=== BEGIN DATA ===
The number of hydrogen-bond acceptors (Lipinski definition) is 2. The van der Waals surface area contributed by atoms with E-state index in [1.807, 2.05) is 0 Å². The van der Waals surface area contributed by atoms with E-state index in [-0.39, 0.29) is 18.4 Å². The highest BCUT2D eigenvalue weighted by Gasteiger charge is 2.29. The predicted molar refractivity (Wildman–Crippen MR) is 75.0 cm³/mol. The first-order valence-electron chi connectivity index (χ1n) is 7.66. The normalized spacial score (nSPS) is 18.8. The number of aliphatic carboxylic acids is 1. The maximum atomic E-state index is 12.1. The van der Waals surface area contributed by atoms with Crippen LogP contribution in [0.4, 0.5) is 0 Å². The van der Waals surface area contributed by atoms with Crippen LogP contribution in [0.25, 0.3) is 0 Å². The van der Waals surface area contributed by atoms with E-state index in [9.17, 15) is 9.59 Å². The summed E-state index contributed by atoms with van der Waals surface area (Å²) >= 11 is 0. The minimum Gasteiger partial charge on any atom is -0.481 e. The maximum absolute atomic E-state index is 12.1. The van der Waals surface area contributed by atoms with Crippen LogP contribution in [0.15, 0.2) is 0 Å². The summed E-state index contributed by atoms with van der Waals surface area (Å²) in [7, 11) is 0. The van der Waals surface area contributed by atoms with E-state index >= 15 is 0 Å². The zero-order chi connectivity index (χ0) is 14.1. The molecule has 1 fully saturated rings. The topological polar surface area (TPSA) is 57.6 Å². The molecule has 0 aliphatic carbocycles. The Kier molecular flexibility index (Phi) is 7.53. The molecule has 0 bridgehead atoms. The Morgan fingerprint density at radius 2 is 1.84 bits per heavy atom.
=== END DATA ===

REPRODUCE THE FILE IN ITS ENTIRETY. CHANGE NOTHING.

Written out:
The number of hydrogen-bond acceptors (Lipinski definition) is 2. The van der Waals surface area contributed by atoms with E-state index in [1.807, 2.05) is 0 Å². The van der Waals surface area contributed by atoms with E-state index in [-0.39, 0.29) is 18.4 Å². The highest BCUT2D eigenvalue weighted by Gasteiger charge is 2.29. The predicted molar refractivity (Wildman–Crippen MR) is 75.0 cm³/mol. The first-order valence-electron chi connectivity index (χ1n) is 7.66. The normalized spacial score (nSPS) is 18.8. The number of aliphatic carboxylic acids is 1. The maximum atomic E-state index is 12.1. The van der Waals surface area contributed by atoms with Crippen LogP contribution in [0.4, 0.5) is 0 Å². The van der Waals surface area contributed by atoms with Crippen LogP contribution in [0.25, 0.3) is 0 Å². The van der Waals surface area contributed by atoms with E-state index in [9.17, 15) is 9.59 Å². The summed E-state index contributed by atoms with van der Waals surface area (Å²) >= 11 is 0. The minimum Gasteiger partial charge on any atom is -0.481 e. The maximum absolute atomic E-state index is 12.1. The van der Waals surface area contributed by atoms with Crippen LogP contribution in [0.15, 0.2) is 0 Å². The summed E-state index contributed by atoms with van der Waals surface area (Å²) in [7, 11) is 0. The van der Waals surface area contributed by atoms with E-state index >= 15 is 0 Å². The zero-order chi connectivity index (χ0) is 14.1. The molecule has 1 fully saturated rings. The topological polar surface area (TPSA) is 57.6 Å². The molecule has 0 aliphatic carbocycles. The Kier molecular flexibility index (Phi) is 7.53. The molecule has 0 bridgehead atoms. The Morgan fingerprint density at radius 2 is 1.84 bits per heavy atom.